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Almost Yesterday is a glimpse into the rich history of our region. Dr. Frank Nickell takes listeners on a journey to specific moments in time, such as the first radio broadcast on KFVS, the history of Farmington’s Carleton College, and the short-lived safari on a Mississippi River island. A gifted storyteller and local historian, Dr. Nickell’s wit and love for the past are combined with sounds and music that augment his narrative.On Saturday, June 7, 2008, Almost Yesterday received First Place in the "Special Programs" category at the Missouri Broadcasters Association Awards Banquet in Kansas City, Missouri.Almost Yesterday airs every Wednesday at 5:42 and 7:42 a.m. and 5:18 p.m.

Almost Yesterday: Elam Vangilder Makes it Big in the Big Leagues


It seems like Almost Yesterday that Elam Vangilder was playing baseball in the major leagues. “Big Elam,” was born in Cape Girardeau, Missouri on April 23, 1896, and began playing baseball at an early age.

Following service in World War I, Vangilder returned home, picked up his bat and glove and tried out with the St. Louis Browns. He was assigned to Tulsa of the Class A Western League and there on August 20, 1919, the 23 year old pitcher earned recognition by stopping the 69 game hitting streak of Joe Wilhoit of the Wichita Witches, who had the longest hitting streak in the history of professional baseball.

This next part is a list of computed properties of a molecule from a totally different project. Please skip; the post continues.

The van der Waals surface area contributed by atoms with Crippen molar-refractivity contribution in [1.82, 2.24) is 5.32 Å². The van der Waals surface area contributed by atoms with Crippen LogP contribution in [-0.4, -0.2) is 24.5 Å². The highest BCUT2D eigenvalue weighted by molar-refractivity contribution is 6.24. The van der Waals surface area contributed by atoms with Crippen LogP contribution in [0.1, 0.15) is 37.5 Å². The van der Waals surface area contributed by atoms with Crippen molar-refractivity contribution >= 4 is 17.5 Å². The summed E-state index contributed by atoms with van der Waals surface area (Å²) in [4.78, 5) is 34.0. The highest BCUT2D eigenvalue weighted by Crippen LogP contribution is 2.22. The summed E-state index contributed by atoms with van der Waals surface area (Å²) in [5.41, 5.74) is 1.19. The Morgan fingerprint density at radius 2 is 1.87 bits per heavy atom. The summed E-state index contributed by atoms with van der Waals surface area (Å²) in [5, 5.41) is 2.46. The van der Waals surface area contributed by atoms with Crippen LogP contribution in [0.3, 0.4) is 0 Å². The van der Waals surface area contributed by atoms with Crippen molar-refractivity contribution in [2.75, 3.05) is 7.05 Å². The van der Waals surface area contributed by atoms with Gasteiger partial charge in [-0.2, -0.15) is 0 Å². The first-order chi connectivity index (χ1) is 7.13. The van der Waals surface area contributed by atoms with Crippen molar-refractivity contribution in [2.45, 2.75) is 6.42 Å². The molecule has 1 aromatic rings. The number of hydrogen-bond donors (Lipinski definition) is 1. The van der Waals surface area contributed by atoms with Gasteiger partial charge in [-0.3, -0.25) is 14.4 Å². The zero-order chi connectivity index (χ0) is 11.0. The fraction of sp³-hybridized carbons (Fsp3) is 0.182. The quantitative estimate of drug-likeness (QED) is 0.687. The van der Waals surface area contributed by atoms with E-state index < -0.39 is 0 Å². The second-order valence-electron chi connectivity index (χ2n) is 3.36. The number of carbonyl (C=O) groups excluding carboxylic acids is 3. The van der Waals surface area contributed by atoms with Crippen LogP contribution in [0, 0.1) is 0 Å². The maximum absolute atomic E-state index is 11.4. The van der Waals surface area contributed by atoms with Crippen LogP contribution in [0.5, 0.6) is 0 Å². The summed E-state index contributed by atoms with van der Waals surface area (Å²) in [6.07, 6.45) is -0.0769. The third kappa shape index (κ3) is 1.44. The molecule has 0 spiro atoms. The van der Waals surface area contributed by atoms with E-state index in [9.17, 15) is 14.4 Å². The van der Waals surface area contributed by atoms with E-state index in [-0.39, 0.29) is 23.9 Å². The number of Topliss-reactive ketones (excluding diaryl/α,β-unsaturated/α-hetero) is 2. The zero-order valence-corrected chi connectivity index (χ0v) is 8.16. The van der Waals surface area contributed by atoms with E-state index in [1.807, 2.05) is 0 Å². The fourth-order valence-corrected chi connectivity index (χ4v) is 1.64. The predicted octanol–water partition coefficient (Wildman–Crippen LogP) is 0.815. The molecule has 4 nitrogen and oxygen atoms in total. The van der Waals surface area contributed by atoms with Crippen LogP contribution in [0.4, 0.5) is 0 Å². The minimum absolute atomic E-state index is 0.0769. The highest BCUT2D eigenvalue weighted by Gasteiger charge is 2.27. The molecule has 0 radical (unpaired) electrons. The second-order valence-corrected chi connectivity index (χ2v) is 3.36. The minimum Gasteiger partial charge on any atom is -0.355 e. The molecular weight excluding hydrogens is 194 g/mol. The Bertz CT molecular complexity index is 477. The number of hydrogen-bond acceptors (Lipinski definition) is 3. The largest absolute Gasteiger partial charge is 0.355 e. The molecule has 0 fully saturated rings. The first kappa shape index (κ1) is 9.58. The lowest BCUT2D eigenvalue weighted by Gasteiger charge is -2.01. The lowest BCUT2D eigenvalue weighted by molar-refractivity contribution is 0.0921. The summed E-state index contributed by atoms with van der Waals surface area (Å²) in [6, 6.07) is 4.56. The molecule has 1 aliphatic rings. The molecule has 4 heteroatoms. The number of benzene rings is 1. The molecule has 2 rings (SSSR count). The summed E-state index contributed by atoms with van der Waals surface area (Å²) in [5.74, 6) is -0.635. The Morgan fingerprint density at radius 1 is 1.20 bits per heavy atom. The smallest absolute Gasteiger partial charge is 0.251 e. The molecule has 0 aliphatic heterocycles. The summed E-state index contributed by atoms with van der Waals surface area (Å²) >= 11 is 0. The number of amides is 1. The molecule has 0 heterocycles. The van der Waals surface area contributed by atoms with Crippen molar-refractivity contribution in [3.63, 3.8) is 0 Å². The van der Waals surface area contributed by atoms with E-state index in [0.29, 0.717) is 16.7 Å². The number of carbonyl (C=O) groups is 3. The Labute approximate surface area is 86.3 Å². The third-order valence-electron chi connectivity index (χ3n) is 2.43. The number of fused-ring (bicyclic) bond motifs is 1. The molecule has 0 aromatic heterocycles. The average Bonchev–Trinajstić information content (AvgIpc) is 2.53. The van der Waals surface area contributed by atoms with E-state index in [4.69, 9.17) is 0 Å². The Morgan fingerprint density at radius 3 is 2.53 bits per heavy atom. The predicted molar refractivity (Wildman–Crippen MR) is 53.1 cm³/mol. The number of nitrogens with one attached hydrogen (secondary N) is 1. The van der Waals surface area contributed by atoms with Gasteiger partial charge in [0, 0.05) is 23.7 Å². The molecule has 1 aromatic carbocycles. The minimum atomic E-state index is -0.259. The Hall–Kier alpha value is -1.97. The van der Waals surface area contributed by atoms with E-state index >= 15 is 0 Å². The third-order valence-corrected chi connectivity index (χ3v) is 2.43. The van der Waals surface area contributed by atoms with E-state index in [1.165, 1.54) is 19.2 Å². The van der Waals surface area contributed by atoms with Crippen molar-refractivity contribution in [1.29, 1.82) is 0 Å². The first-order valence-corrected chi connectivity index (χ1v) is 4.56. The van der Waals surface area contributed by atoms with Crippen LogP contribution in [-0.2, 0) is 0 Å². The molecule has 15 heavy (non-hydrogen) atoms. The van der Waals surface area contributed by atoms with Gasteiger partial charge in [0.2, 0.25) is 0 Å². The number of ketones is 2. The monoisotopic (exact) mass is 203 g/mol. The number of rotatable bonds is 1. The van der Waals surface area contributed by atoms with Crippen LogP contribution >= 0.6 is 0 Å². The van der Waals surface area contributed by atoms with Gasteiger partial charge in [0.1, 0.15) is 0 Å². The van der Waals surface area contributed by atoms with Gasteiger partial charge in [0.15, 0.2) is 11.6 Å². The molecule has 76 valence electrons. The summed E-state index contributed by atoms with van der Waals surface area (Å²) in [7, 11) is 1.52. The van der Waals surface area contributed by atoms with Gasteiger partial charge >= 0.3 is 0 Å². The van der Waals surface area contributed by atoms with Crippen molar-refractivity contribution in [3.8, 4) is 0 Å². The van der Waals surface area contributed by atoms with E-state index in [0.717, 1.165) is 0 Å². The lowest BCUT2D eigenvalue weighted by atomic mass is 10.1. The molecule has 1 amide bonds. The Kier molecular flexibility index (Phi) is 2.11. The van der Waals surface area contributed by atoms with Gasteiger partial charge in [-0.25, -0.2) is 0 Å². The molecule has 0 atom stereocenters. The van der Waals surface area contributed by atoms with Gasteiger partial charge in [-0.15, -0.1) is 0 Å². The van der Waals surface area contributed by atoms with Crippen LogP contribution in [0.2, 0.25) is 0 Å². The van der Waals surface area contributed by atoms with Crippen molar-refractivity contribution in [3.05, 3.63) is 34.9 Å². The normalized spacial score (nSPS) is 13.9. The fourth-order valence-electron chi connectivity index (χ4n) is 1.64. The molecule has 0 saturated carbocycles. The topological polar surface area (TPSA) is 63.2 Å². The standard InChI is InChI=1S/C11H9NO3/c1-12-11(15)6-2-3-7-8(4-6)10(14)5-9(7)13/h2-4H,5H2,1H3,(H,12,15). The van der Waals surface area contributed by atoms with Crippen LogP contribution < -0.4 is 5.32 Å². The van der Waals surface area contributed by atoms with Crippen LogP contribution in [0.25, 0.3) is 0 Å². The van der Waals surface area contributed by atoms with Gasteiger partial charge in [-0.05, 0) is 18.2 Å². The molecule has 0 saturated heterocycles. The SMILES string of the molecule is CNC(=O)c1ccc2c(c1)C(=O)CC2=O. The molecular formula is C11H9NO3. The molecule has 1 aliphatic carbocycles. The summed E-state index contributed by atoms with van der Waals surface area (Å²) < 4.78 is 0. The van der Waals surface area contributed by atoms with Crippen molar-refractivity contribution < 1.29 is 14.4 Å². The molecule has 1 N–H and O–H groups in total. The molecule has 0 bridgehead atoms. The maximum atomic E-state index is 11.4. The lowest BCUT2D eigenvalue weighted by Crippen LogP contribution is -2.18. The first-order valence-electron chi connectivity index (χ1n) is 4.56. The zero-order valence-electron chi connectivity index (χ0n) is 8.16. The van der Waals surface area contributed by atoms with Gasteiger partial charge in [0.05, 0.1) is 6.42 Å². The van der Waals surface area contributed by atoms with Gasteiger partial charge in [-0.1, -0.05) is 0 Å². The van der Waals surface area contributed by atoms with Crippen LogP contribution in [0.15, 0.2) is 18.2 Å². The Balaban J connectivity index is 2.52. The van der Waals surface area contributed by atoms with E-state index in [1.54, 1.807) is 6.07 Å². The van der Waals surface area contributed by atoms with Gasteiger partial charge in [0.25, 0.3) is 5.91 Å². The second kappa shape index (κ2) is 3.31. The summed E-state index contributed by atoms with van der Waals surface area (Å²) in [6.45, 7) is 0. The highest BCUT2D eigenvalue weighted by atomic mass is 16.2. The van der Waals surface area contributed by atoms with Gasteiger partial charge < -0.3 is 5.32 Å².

One month later Vangilder was wearing the uniform of the major league St. Louis Browns, and there in Sportsman’s Park Vangilder became one of the most dominant major league pitchers of the 1920s.

His greatest year was 1922 when the Browns battled the New York Yankees for the American League Pennant, losing out on the very last day of the season. It was Vangilder who kept the Browns in the race as he won 19 games, lost 13, maintained a 3.42 earned run average, and for a pitcher, established an unusually high batting average of .344, including eleven home runs. It was a superb achievement.

Vangilder was in the major leagues eleven years and although he never played in a World Series, or an All-star Game, he compiled an excellent statistical profile.

Upon retirement “Big Elam” returned home to Cape Girardeau and when he died in 1977, at age 81, he was buried in Fairmount Cemetery, just above home plate at the Notre Dame High School baseball diamond.

Frank Nickell is a retired history professor at Southeast Missouri State University.
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